Sports Update 

2 relief outs that the Mets can sign to bolster their bullpen

September 21, 2021; Milwaukee, Wisconsin, USA; St. Louis Cardinals relief pitcher Alex Reyes (29) serves up a pitch against the Milwaukee Brewers in the sixth inning at American Family Stadium. Mandatory credit: Michael McLoone-USA TODAY Sports

Following the departure of starting pitcher Jacob DeGrom, the New York Mets were suddenly faced with the urgency of mending the gap they left behind in their rotation. So without much delay, the Mets not only signed three-time Cy Young Award winner Justin Verlander to a multi-year deal, but also acquired 29-year-old Japanese rookie Kodai Senga.

In addition to their starting rotation, the Mets have taken up some of their big priorities as well, such as re-signing close quarters Edwin Diaz, who relieves Adam Ottavino and Drew Smith while also acquiring veterans David Robertson and 27-year-old Eliezer Hernandez. What’s more, starting pitchers like Tylor McGill and David Peterson could get more roles as relievers should the Mets’ five-man rotation continue and stay healthy through 2023.

But despite having closers like Diaz and three good relievers like Ottavino, Robertson and Smith, the question that still remains is whether the Mets have done enough with their bases over the course of the season to ensure they provide the solid support the rotation needs in relief.

In short, the Mets bullpen really could use an extra dump factor or two, especially with this team’s World Series ambitions. Although Diaz proved he could land more than one role last season, having four good disposal options just wouldn’t cut it. In addition, McGill and Peterson may be required in the rotation in the event of any injuries.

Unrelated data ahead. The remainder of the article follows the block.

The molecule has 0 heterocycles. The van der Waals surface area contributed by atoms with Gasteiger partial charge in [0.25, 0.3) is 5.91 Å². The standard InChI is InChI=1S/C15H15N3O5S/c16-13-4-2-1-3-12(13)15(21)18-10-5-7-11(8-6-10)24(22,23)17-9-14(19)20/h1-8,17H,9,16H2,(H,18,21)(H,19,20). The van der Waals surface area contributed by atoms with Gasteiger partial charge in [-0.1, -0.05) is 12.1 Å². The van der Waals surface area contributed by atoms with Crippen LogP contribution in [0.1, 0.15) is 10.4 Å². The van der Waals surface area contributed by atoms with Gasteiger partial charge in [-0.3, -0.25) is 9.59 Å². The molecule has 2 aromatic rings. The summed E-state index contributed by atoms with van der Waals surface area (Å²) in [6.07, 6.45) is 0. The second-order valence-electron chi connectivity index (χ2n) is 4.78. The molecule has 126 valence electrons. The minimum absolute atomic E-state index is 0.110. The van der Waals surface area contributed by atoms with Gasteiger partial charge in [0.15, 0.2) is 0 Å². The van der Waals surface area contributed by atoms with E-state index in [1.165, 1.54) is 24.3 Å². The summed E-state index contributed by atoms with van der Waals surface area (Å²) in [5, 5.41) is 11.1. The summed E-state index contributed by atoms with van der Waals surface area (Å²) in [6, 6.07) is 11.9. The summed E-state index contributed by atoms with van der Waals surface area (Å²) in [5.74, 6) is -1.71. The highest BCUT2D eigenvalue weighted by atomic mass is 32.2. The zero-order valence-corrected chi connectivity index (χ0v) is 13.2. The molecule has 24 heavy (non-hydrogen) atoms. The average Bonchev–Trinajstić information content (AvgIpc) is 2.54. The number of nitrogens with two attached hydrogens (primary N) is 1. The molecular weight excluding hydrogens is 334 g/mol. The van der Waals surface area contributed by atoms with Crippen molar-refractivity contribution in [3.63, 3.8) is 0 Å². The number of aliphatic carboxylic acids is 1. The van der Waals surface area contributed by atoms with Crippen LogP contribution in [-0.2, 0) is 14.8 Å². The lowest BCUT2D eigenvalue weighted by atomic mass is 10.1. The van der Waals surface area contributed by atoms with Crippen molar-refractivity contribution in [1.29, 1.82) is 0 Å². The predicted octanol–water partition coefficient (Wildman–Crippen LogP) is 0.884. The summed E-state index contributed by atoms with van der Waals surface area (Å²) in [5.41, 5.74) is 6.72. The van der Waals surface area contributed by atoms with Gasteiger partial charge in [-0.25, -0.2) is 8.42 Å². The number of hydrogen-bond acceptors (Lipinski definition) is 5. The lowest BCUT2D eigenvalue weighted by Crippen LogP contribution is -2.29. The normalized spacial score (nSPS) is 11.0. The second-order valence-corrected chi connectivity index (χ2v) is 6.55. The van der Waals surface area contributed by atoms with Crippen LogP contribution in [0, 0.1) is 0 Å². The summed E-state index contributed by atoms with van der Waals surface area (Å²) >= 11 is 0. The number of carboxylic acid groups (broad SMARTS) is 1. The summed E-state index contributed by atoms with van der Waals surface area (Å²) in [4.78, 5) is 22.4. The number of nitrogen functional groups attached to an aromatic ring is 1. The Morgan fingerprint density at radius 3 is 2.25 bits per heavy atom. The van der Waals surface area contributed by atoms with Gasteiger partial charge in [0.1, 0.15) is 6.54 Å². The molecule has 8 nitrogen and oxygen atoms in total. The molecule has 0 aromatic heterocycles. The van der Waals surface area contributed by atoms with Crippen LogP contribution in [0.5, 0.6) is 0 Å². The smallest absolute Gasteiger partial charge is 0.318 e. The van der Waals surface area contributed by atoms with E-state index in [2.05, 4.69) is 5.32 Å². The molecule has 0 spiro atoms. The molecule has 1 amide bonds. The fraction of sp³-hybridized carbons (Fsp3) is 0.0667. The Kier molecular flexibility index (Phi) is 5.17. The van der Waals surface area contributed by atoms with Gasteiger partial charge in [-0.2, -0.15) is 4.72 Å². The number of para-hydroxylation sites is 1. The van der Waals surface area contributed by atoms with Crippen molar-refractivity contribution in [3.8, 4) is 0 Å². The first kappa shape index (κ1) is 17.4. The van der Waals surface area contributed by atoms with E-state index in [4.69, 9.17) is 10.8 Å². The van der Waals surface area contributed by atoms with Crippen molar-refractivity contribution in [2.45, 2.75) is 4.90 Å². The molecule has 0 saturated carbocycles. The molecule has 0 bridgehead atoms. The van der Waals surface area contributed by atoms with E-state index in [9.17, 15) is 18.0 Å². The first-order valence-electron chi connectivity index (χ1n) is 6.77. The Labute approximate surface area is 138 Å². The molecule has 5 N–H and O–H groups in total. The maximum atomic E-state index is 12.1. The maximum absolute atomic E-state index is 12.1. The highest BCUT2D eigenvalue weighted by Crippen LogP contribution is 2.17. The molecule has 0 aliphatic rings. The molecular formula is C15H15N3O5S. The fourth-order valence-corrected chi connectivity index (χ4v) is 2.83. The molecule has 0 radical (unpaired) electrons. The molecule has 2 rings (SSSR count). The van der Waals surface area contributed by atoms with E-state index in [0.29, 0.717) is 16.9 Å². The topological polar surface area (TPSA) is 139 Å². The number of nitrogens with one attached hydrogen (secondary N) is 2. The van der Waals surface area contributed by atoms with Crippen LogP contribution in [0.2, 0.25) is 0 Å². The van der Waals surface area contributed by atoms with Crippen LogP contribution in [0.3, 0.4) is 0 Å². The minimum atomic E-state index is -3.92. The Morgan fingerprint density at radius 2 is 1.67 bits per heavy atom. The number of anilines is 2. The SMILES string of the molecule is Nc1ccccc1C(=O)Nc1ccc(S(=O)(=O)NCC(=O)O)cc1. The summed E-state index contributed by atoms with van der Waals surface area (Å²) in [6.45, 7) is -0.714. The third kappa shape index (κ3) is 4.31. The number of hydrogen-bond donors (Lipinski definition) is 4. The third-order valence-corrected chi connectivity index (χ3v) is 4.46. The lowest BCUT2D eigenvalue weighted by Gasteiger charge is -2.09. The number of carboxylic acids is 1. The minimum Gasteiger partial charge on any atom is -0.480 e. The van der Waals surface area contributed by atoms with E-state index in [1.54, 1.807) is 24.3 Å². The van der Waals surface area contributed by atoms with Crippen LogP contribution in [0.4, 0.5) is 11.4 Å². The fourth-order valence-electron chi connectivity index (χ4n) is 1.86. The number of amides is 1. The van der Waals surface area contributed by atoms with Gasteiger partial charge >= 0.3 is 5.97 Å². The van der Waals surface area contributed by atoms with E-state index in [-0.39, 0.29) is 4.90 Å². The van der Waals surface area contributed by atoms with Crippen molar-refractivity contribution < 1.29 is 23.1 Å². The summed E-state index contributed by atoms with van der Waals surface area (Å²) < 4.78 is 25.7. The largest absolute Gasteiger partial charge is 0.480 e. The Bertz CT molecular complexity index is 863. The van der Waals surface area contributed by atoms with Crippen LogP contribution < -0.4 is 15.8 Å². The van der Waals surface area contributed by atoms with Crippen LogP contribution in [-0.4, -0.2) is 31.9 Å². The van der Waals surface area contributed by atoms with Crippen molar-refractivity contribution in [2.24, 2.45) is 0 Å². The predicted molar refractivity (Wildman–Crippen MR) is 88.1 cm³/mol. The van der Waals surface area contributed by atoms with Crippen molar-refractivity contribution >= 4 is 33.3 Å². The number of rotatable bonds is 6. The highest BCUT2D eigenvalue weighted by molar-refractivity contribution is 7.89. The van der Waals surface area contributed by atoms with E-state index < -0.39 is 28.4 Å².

With that in mind, here’s a look at a couple of relievers the Mets should keep an eye on before the 2023 campaign kicks off on March 28.

Two relief pitchers the Mets could still target to bolster the Bulls:

1. Alex Reyes

If the Mets want to add a promising underrated arm to their rotation, free agent signing Alex Reyes will do just that. The 28-year-old solid thrower and 2021 All-Star has proven just how great he is in just five seasons in the league. And the Mets should look to give the right-hander a chance considering how young he is.

Great one-year performances are certainly a reality in baseball, particularly in MLB. But the kind of performance in 2021 that Reyes has been able to produce has been absolutely astounding and makes one wonder if he has the potential to produce something similar, if not better. Over the course of the 2021 season, Reyes racked up a career-high 29 saves, 95 strikeouts, and finished with a 10-8 record to go with a 3.24 ERA in 72.1 innings pitched.

Yes, Reyes missed the entire 2017 season due to Tommy John surgery and then the entire 2022 season due to a shoulder injury, which also had surgery. So, he has a precarious and worrying history of gambling. But with these major medical setbacks behind him, Reyes could be in a better position to deliver the way he’s used to, and the Mets should embrace it.

2. Corey Nebel

If the Mets want to look forward to a safer yet more expensive option to add to their bullpen, they should look no further than Corey Knebel. After a breakout All-Star season in 2017, in which he posted a 1.78 ERA and finished with 39 saves to go with 126 strikeouts, Knebel would end up requiring Tommy John surgery in 2019 and missed the entire season.

Despite this setback, the 31-year-old veteran ended up bouncing back in promising fashion through 2021 and again in 2022. After going 4-0 with a 2.45 ERA and three saves in 25.2 innings pitched for the Dodgers in 2021 Knebel would finish with a 3-5 record, 3.43 ERA, 12 saves, and 41 strikeouts.

Did Knebel manage to produce anything close to peak season in 2017? Unfortunately no. But the improvement has been there from season to season. And with so much left in his tank, Knebel presents a viable option for the Mets to pursue before the start of the 2023 season. The Mets’ one catch: Knebel has a market value of just over $5 million per season.

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